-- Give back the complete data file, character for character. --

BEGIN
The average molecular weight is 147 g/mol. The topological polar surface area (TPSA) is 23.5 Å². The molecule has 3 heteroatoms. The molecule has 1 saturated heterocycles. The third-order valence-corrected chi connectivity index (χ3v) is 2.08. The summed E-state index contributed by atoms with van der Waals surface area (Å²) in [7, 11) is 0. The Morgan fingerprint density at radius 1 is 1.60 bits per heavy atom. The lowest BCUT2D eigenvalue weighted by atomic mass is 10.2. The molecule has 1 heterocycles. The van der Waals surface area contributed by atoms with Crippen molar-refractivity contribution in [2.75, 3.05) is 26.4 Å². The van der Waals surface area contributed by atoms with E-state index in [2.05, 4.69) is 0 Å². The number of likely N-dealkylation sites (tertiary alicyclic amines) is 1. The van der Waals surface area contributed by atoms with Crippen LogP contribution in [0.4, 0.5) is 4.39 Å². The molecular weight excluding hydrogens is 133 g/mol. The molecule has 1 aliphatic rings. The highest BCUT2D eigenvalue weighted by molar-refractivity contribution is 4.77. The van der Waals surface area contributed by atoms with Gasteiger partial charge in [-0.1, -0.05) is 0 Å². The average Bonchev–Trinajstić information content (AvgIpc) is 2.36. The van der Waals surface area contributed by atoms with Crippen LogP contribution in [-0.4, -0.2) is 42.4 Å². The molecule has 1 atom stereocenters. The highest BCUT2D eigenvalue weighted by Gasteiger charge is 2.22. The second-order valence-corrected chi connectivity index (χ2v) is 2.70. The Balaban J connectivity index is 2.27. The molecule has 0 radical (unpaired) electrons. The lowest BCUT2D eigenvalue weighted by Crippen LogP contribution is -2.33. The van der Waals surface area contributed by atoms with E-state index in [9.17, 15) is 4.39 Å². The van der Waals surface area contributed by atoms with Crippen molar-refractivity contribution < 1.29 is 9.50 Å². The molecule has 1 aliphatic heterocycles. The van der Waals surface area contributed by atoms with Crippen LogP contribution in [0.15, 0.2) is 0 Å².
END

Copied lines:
The average molecular weight is 147 g/mol. The topological polar surface area (TPSA) is 23.5 Å². The molecule has 3 heteroatoms. The molecule has 1 saturated heterocycles. The third-order valence-corrected chi connectivity index (χ3v) is 2.08. The summed E-state index contributed by atoms with van der Waals surface area (Å²) in [7, 11) is 0. The Morgan fingerprint density at radius 1 is 1.60 bits per heavy atom. The lowest BCUT2D eigenvalue weighted by atomic mass is 10.2. The molecule has 1 heterocycles. The van der Waals surface area contributed by atoms with Crippen molar-refractivity contribution in [2.75, 3.05) is 26.4 Å². The van der Waals surface area contributed by atoms with E-state index in [2.05, 4.69) is 0 Å². The number of likely N-dealkylation sites (tertiary alicyclic amines) is 1. The van der Waals surface area contributed by atoms with Crippen LogP contribution in [0.4, 0.5) is 4.39 Å². The molecular weight excluding hydrogens is 133 g/mol. The molecule has 1 aliphatic rings. The highest BCUT2D eigenvalue weighted by molar-refractivity contribution is 4.77. The van der Waals surface area contributed by atoms with Gasteiger partial charge in [-0.1, -0.05) is 0 Å². The average Bonchev–Trinajstić information content (AvgIpc) is 2.36. The van der Waals surface area contributed by atoms with Crippen LogP contribution in [-0.4, -0.2) is 42.4 Å². The molecule has 1 atom stereocenters. The highest BCUT2D eigenvalue weighted by Gasteiger charge is 2.22. The second-order valence-corrected chi connectivity index (χ2v) is 2.70. The Balaban J connectivity index is 2.27. The molecule has 0 radical (unpaired) electrons. The lowest BCUT2D eigenvalue weighted by Crippen LogP contribution is -2.33. The van der Waals surface area contributed by atoms with E-state index in [9.17, 15) is 4.39 Å². The van der Waals surface area contributed by atoms with Crippen molar-refractivity contribution < 1.29 is 9.50 Å². The molecule has 1 aliphatic heterocycles. The van der Waals surface area contributed by atoms with Crippen LogP contribution in [0.15, 0.2) is 0 Å².